are incredibly busy and so a lot of that moves away. emily: what does that mean in terms of our need for health care and how will they try to meet those needs? kate: it just means that -- what digital health has done with covid is it is shown a new way of delivering culturally sensitive and holistic care to serve more people. particularly with telemedicine and the care model, we are able to reach more people and give them more support and i think helping and family building. emily: how effective do you feel mostly male venture capitalists are today to what you're trying to build given for so many years, and it is still happening, women have had trouble getting investments in women and children? kate: it has changed a lot. we were born of women and even interest fundraising, we raised $150 million. more generally, digital health
5:46 pm
is going through a huge boom. investors are saying where fintech was in 2014. women control 80% of health-care decisions like retail and if we don't invest in women and family health, you're not investing in the core consumer at all. emily: i'm sure you have a position on the texas abortion law. kate: i think that is a cog and a lot of the medical machines that is doing harm to patients because there is access to care disrupted and telemedicine platforms i am proud are able to help people think through the decisions they have to make. emily: given the political landscape, how important is it for women to have more choices when it comes to their health and their bodies? how do you see maven fitting into that? kate: everything is about access for all and it is not just to in person providers.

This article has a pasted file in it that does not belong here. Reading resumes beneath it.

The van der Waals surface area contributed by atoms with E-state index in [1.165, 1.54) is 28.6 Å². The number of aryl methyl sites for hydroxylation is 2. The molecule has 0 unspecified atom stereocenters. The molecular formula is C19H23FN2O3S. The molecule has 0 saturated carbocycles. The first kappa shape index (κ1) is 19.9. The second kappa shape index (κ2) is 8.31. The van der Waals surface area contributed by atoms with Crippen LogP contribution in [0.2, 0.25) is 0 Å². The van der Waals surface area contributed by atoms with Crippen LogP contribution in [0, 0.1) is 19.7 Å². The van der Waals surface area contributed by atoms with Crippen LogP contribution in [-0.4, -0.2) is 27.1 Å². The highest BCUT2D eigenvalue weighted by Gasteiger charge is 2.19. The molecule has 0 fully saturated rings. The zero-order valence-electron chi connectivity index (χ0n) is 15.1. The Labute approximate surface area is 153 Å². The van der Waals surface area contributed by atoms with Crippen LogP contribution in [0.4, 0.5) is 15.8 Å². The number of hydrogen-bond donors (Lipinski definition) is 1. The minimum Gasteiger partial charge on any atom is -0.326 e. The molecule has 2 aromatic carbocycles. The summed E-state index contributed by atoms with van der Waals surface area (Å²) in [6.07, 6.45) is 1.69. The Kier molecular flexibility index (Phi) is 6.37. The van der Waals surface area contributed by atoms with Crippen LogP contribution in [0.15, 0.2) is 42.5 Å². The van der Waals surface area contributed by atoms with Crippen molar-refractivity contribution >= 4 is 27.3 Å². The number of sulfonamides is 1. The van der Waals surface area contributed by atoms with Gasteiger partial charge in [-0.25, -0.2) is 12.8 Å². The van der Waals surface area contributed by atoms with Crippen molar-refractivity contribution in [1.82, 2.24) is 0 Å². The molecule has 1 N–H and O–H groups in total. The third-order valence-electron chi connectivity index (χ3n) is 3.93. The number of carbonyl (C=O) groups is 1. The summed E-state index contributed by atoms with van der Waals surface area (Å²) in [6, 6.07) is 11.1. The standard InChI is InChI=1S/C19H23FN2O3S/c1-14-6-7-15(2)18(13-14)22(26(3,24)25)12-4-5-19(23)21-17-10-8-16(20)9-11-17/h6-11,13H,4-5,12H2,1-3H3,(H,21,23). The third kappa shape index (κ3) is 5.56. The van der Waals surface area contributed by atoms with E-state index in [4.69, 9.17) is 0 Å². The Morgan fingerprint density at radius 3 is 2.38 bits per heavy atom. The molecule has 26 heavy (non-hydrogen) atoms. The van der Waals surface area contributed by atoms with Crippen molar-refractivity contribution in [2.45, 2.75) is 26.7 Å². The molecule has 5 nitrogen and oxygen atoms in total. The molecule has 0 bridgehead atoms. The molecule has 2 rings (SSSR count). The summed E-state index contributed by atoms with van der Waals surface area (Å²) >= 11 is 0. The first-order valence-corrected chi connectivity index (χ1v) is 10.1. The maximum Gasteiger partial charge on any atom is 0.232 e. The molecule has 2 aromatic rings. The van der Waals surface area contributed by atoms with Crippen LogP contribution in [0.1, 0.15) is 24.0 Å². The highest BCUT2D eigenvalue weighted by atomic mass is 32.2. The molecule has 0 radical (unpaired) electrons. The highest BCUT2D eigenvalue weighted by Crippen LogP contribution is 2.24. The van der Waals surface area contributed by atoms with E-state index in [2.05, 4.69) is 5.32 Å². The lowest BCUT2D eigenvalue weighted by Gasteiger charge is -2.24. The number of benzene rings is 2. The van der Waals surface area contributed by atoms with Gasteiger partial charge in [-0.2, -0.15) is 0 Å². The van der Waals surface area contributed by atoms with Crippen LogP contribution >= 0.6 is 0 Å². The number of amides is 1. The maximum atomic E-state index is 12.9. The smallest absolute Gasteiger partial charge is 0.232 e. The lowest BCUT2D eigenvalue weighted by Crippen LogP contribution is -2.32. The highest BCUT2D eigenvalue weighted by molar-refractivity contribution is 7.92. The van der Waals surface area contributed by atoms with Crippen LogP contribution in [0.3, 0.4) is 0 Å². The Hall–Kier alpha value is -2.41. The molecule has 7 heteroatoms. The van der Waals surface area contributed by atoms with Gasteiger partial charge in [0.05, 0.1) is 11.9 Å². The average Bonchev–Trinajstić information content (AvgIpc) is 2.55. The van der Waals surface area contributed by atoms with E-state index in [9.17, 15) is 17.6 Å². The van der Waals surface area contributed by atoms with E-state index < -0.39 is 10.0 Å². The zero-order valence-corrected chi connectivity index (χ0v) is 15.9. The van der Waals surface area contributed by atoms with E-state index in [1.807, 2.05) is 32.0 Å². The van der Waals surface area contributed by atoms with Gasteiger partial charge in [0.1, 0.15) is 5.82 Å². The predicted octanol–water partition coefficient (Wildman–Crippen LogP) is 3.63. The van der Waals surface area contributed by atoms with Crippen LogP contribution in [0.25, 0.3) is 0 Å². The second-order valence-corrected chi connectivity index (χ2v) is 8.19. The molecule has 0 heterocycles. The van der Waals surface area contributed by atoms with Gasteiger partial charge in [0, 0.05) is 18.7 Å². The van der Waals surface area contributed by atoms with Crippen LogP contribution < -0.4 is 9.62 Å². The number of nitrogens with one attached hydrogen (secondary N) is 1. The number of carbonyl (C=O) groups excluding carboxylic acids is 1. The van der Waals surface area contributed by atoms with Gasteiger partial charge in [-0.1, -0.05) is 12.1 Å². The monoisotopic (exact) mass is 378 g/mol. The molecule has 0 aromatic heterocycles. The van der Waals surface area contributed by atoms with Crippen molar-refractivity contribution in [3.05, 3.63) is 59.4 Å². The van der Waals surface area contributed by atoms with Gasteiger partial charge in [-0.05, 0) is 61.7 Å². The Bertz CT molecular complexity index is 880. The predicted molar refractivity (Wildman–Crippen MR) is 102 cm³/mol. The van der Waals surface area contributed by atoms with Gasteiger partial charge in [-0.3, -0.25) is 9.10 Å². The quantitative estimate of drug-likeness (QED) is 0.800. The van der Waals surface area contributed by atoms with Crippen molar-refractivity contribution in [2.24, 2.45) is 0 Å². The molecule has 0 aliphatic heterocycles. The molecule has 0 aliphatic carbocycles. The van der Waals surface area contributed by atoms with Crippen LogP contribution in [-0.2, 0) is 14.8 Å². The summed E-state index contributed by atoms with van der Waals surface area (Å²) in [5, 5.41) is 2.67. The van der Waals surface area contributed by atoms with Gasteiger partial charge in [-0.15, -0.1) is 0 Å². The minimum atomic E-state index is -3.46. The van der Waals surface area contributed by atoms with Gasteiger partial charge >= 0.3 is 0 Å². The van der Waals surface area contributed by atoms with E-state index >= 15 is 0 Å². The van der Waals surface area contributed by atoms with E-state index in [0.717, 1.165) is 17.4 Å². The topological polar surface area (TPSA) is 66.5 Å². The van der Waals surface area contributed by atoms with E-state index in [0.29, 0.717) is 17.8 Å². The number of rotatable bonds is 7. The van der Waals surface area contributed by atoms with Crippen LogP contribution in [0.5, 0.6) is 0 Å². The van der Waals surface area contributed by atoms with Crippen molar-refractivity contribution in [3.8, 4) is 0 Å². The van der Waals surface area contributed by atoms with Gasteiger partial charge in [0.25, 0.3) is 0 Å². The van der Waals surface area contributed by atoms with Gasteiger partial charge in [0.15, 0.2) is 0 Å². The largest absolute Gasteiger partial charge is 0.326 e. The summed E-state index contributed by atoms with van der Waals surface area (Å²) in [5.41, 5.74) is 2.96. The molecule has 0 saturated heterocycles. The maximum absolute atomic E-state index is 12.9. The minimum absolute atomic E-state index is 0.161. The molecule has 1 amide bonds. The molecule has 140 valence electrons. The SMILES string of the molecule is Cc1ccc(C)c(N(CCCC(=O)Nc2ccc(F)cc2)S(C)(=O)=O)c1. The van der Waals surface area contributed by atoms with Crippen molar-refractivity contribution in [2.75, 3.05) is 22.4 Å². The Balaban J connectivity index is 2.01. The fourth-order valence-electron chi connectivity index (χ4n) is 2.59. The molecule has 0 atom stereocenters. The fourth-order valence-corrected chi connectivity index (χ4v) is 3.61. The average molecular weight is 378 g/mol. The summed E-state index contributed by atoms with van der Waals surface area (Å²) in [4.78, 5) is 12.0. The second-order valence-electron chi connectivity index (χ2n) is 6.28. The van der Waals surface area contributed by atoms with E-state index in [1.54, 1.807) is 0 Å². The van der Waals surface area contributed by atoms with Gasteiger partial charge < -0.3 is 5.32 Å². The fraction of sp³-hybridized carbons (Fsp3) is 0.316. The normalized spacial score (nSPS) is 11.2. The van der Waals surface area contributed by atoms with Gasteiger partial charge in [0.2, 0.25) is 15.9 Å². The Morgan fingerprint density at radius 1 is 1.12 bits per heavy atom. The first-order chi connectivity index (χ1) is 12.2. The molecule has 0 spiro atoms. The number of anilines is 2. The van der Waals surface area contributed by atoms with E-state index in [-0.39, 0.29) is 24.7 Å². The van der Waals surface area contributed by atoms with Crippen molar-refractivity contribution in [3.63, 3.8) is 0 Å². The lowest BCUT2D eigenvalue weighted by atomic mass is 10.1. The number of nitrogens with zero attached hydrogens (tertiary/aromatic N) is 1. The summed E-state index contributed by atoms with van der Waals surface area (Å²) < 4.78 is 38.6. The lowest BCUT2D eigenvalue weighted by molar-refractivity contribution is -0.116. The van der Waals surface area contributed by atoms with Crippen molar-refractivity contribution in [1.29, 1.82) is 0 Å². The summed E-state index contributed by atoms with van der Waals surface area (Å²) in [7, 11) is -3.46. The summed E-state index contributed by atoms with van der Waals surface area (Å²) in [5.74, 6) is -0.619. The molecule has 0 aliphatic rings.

5:47 pm
it is providers you trust to look like you or who share your -- speak the same language. that is one of the most powerful things that telemedicine is doing is we are connecting patients to providers they trust who look like them and share their experience and that -- ov er virtual platforms to talk to people 24/7 and that is empowering for patients around figuring out what to do with our health. emily: founder and ceo. great to see you in person. thank you for stopping by and joining us. coming up, fighting for more equity in the workplace good at talking about that. we will talk to a start up health companies around the world creating a more equitable workplace for all. we will talk about it with the ceo of next. this is bloomberg. ♪
5:48 pm
5:49 pm
5:50 pm
emily: welcome back to bloomberg technology. i'm emily chang live from the goldman sachs builders and innovators summit in california. my next guest is maria, the ceo of a software company helping countries -- companies create an equitable workplace for all employees and she has been named by goldman sachs builders and innovators as one of the 100 most intriguing entrepreneurs. that is quite an honor. thank you for joining us. you make it sound easy. it can software help us take everyone fairly? maria: i think that is what is incredible about this phenomenon where we stand around admiring the problem of pay and equity because it is solvable right now